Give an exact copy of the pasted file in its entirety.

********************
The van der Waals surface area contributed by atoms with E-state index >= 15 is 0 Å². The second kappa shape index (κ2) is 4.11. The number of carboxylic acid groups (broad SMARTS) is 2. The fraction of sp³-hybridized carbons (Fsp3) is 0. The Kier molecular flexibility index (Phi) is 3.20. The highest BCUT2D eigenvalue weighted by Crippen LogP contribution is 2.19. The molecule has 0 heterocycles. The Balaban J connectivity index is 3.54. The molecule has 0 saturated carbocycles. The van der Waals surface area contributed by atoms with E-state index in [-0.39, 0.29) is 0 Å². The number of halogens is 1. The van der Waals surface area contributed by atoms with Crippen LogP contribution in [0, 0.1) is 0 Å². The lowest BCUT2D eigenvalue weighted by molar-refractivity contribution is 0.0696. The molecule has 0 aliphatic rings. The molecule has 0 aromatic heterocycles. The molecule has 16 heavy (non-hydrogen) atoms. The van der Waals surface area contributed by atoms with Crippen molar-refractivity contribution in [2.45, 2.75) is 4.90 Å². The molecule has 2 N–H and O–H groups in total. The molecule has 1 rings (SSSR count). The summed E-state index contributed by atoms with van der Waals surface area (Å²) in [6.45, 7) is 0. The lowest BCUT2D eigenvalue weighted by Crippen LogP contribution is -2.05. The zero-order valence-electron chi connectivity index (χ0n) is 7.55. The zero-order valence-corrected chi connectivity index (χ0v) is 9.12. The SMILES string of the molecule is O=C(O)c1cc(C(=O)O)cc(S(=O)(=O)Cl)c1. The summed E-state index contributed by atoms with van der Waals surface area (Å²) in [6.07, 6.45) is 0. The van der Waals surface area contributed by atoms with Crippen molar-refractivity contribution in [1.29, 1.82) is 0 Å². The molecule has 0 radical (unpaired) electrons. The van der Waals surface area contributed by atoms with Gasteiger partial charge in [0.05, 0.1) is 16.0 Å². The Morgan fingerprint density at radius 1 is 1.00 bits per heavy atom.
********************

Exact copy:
The van der Waals surface area contributed by atoms with E-state index >= 15 is 0 Å². The second kappa shape index (κ2) is 4.11. The number of carboxylic acid groups (broad SMARTS) is 2. The fraction of sp³-hybridized carbons (Fsp3) is 0. The Kier molecular flexibility index (Phi) is 3.20. The highest BCUT2D eigenvalue weighted by Crippen LogP contribution is 2.19. The molecule has 0 heterocycles. The Balaban J connectivity index is 3.54. The molecule has 0 saturated carbocycles. The van der Waals surface area contributed by atoms with E-state index in [-0.39, 0.29) is 0 Å². The number of halogens is 1. The van der Waals surface area contributed by atoms with Crippen LogP contribution in [0, 0.1) is 0 Å². The lowest BCUT2D eigenvalue weighted by molar-refractivity contribution is 0.0696. The molecule has 0 aliphatic rings. The molecule has 0 aromatic heterocycles. The molecule has 16 heavy (non-hydrogen) atoms. The van der Waals surface area contributed by atoms with Crippen molar-refractivity contribution in [2.45, 2.75) is 4.90 Å². The molecule has 2 N–H and O–H groups in total. The molecule has 1 rings (SSSR count). The summed E-state index contributed by atoms with van der Waals surface area (Å²) in [6.45, 7) is 0. The lowest BCUT2D eigenvalue weighted by Crippen LogP contribution is -2.05. The zero-order valence-electron chi connectivity index (χ0n) is 7.55. The zero-order valence-corrected chi connectivity index (χ0v) is 9.12. The SMILES string of the molecule is O=C(O)c1cc(C(=O)O)cc(S(=O)(=O)Cl)c1. The summed E-state index contributed by atoms with van der Waals surface area (Å²) in [6.07, 6.45) is 0. The van der Waals surface area contributed by atoms with Crippen molar-refractivity contribution in [1.29, 1.82) is 0 Å². The molecule has 0 radical (unpaired) electrons. The van der Waals surface area contributed by atoms with Gasteiger partial charge in [0.05, 0.1) is 16.0 Å². The Morgan fingerprint density at radius 1 is 1.00 bits per heavy atom.